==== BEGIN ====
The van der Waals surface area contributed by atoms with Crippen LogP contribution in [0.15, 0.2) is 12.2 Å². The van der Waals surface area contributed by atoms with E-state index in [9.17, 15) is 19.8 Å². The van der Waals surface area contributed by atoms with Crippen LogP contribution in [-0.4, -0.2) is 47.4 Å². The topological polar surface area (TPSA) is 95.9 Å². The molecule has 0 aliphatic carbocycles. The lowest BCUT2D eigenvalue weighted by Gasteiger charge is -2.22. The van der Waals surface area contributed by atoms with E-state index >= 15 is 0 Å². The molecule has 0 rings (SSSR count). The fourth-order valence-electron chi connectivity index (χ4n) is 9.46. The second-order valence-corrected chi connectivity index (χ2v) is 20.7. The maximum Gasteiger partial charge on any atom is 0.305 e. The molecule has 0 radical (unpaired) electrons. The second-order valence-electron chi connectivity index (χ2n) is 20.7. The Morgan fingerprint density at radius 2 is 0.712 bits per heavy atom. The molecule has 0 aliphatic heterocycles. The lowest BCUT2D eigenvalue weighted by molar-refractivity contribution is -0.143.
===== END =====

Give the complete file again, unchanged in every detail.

The van der Waals surface area contributed by atoms with Crippen LogP contribution in [0.15, 0.2) is 12.2 Å². The van der Waals surface area contributed by atoms with E-state index in [9.17, 15) is 19.8 Å². The van der Waals surface area contributed by atoms with Crippen LogP contribution in [-0.4, -0.2) is 47.4 Å². The topological polar surface area (TPSA) is 95.9 Å². The molecule has 0 aliphatic carbocycles. The lowest BCUT2D eigenvalue weighted by Gasteiger charge is -2.22. The van der Waals surface area contributed by atoms with E-state index >= 15 is 0 Å². The molecule has 0 rings (SSSR count). The fourth-order valence-electron chi connectivity index (χ4n) is 9.46. The second-order valence-corrected chi connectivity index (χ2v) is 20.7. The maximum Gasteiger partial charge on any atom is 0.305 e. The molecule has 0 radical (unpaired) electrons. The second-order valence-electron chi connectivity index (χ2n) is 20.7. The Morgan fingerprint density at radius 2 is 0.712 bits per heavy atom. The molecule has 0 aliphatic heterocycles. The lowest BCUT2D eigenvalue weighted by molar-refractivity contribution is -0.143.